In online spaces, VTubers have been steadily growing in popularity in the past few years – they are entertainers using motion capture tech to animate a special-sauce 2D or 3D model, typically livestreaming it as their avatar to an audience. The tech in question is pretty fun, lively communities tend to form around the entertainers and artists involved, and there’s loads of room for creativity in the VTuber format; as for viewers, there’s a VTuber for anyone’s taste out there – what’s not to like? On the tech side of making everything work, most creators in the VTubing space currently go with a software suite from a company called Live2D – which is where today’s investigation comes in.
[undeleted] from [Ronsor labs] has dug into reverse-engineering the Live2D core libraries – a tasty target, given that Live2D is known for sending legal threats to even the mildest forays into the inner workings of their software. Typically, such behaviour means that a company has something to hide, and indeed, a peculiar aspect was found immediately – turns out, it’s exceptionally trivial to craft a 3D model file which allows arbitrary code execution. There’s a complete lack of boundary checks of any kind when importing a model, making the import code alone vulnerable to an obscene degree; a ready-to-run proof of concept
.moc3 file is provided in a repository, limited to merely crashing the Live2D viewer and any of its integrations.
Now, VTubers typically have to put effort into keeping their anonymity, for either safety or parasocial management reasons, and with community-related nuances, the threat model can get pretty involved. Ironically, with the way Live2D software is designed, it’s easy for a maliciously-inclined individual to negate all this privacy-keeping effort through a 2D model, something that is a requirement for most VTubers. Hopefully, this has people look towards free and open alternatives like Inochi2D, already in use by creators like that one VTuber hard at work porting Linux to Apple M1/M2 hardware.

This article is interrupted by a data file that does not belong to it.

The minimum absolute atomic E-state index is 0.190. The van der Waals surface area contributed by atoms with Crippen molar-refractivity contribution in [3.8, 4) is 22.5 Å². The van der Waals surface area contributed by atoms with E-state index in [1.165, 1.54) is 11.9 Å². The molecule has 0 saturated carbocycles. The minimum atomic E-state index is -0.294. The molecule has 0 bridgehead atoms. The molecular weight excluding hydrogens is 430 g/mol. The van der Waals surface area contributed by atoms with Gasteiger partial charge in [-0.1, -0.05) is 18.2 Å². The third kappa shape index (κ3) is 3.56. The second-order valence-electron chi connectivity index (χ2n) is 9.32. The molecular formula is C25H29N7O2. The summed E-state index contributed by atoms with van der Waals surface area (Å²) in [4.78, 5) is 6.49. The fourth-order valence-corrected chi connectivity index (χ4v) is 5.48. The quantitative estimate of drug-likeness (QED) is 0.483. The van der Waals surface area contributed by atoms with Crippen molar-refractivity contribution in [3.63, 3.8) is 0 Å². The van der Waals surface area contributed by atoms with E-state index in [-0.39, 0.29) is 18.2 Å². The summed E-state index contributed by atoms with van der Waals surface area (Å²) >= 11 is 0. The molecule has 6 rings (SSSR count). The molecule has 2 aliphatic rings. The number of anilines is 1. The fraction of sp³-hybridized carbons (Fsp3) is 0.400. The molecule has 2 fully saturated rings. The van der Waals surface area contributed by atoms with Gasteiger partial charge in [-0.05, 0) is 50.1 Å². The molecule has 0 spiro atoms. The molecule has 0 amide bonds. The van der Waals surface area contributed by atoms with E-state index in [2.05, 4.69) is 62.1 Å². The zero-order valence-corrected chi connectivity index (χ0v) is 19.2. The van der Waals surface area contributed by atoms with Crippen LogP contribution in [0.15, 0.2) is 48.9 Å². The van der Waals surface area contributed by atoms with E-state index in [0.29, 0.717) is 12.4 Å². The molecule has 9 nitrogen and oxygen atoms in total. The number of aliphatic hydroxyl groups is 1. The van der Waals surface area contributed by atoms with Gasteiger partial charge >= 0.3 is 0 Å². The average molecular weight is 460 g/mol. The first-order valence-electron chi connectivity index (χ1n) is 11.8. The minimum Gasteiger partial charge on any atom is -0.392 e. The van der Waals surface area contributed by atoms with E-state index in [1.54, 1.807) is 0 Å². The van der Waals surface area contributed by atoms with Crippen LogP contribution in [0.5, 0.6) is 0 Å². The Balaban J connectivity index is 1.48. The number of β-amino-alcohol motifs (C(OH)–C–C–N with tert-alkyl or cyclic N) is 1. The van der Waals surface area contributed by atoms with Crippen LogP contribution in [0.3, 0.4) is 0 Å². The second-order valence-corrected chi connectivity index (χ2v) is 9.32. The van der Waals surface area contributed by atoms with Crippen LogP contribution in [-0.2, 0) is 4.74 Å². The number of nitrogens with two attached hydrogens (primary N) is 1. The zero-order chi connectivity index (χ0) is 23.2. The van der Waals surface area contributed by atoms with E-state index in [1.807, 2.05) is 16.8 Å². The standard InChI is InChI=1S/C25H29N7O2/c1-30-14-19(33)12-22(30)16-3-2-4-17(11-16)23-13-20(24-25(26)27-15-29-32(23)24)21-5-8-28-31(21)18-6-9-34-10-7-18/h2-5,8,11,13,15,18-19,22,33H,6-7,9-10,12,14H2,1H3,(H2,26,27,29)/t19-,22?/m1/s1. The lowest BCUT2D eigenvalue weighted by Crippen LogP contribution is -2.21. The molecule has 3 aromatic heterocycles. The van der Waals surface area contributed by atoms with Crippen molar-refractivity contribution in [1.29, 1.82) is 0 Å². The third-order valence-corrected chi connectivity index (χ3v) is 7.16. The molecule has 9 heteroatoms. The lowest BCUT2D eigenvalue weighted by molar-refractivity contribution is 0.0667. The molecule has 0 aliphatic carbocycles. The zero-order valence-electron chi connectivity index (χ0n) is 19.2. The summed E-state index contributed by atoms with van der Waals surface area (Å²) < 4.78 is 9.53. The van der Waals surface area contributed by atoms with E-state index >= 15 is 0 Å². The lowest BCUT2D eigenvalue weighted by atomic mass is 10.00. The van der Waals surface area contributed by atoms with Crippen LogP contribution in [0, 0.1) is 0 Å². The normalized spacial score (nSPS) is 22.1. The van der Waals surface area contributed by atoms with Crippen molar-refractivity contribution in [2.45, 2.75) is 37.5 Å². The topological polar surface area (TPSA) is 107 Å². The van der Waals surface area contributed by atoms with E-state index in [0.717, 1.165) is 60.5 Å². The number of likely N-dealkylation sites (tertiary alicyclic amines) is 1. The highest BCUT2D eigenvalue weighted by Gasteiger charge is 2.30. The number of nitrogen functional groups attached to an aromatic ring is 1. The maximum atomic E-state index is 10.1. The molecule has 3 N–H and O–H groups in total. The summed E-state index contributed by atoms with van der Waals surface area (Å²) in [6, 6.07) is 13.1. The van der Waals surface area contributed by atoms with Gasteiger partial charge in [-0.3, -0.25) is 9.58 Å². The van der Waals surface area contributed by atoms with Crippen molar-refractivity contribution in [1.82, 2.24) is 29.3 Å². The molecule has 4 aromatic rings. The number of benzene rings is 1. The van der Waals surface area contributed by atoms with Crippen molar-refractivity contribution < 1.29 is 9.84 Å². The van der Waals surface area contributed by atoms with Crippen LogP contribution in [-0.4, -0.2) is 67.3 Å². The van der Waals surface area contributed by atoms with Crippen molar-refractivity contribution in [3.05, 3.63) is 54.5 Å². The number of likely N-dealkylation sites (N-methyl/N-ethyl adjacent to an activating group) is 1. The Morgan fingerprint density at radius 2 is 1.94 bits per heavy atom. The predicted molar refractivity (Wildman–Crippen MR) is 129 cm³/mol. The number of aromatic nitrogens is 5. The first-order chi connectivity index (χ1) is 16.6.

10 thoughts on “Live2D: Silently Subverting Threat Models”
+1 for Inochi2D. Truly astounding work that needs more support.
The fact that they are easily bought off by hostile nations to push a foreign agenda.
Where’s my money, hostile nations?! This person says we’re all easily bought off!
Yeah lmaoooo, like – damn, I didn’t know John Cena was a VTuber!
Well, I watch small ones, techy and non-techy alike, idk what the large ones do. I figure that the larger-scale ones are bound by a certain ruleset socially and financially. just like any other entertainer when they get large enough. The community also gets too noisy over a certain size, so, the ones with small but loyal audiences are a pretty comfortable pick all around.
Strange … Not impressed :) nor understand the mind frame to even ‘follow’ a VTuber or any normal entertainer for that matter — VTuber or not! Must not get outside much .
However the technology may find a real ‘use’ down the road. Who knows.
For me, it’s firmly on the list of chill ways I could spend an evening – watching something happen as part of a small community, under the guidance of someone who sets out to keep the atmosphere calm and entertaining! Apparently, I still could use some thoughtless distractions every now and then, no matter how much I deny it ;-P
Keeping ones identity and the consequences of popularity at bay. e.g. paparazzi, etc.
oh it’s not even paparazzi – on the scale of a vtuber, it’s just, straight up weirdos and trolls
But a virtual public persona is also an effective proof against physical privacy intrusion. e.g. Gorillaz. If you can quite literally control public presentation of the public persona, and the public demand is for the public persona, then the financial incentive for privacy intrusion that drives that intrusion is significantly curtailed. Can’t snap a compromising photo of a public figure if that public figure would have to generate that image for you in the first place.
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